Duct tape on the iPhone 4? That's the quick and dirty solution proposed by Consumer Reports to the device's reception problems in the much-publicized study blaming signal loss on the phone's external antenna design rather than a software glitch.
Of course, such a suggestion would likely give Apple CEO Steve Jobs a heart attack -- the equivalent of throwing house paint on a Picasso or "fixing" the Venus De Milo with Elmer's Glue. According to one report, Apple is already removing threads discussing the damning Consumer Reports article on the iPhone 4 from support forums.
The well-known product watchdog said it couldn't recommend the latest version of Apple's smartphone because of the signal problem created when a user's hand grips the lower left side of the device, causing it to lose a connection completely in a weak signal area. Consumer Reports also questioned Apple's explanation that the signal strength issues stemmed largely from faulty software that showed more bars than was actually the case.
Whatever the chief cause of poor reception, it seems incorporating the antenna into the stainless steel band wrapping the glass frame of the iPhone 4 was more of an aesthetic than a practical choice. It certainly hasn't helped improve call quality. But few would disagree the device is the sleekest incarnation of the iPhone to date, 24% thinner than the 3GS, with the metal band lending it an edgier, industrial look and feel.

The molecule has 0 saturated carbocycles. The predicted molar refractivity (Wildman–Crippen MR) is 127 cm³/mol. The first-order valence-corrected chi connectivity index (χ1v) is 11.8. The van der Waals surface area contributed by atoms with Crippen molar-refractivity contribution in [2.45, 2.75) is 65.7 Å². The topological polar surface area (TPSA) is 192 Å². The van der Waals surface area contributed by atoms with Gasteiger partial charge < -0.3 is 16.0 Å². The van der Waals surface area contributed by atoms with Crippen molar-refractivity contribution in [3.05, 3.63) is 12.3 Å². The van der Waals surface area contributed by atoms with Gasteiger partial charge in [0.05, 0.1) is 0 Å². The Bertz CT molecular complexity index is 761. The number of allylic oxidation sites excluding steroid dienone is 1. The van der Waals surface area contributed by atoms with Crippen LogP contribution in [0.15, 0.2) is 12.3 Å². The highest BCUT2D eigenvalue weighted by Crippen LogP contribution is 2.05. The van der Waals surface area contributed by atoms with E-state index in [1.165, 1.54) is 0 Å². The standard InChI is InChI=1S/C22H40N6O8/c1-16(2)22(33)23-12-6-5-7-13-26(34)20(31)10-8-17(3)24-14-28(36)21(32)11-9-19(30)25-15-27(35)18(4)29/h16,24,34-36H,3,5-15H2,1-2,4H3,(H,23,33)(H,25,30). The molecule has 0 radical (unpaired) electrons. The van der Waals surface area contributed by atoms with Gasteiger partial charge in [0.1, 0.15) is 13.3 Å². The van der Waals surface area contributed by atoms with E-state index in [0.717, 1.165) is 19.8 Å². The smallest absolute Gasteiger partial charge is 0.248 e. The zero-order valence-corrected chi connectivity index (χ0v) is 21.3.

Apple has long been hailed for fusing art with technology in its products -- which sets them apart from the utilitarian offerings of competitors and adds to the cult-like status the company enjoys among global brands. But matching form with function hasn't always been easy for Apple. The iPhone and other Apple products in the past have had battery-related woes, while the iPod has had issues with durability and being scratched easily.
And as the company creates more streamlined devices, smaller components have to perform equally well or better than larger prior versions. Apple has run into trouble this time by putting one of the components on the outside, making the antenna vulnerable to interference when touched by a hand or finger.
Apple's own solution to the problem -- a recommendation to buy a $29 rubber "bumper" for the iPhone 4 -- is hardly elegant, or inexpensive. But for Jobs, it's surely better than slapping on a piece of duct tape to do the job. After all, iPhone's lesser cousin the iPod has already become a museum piece.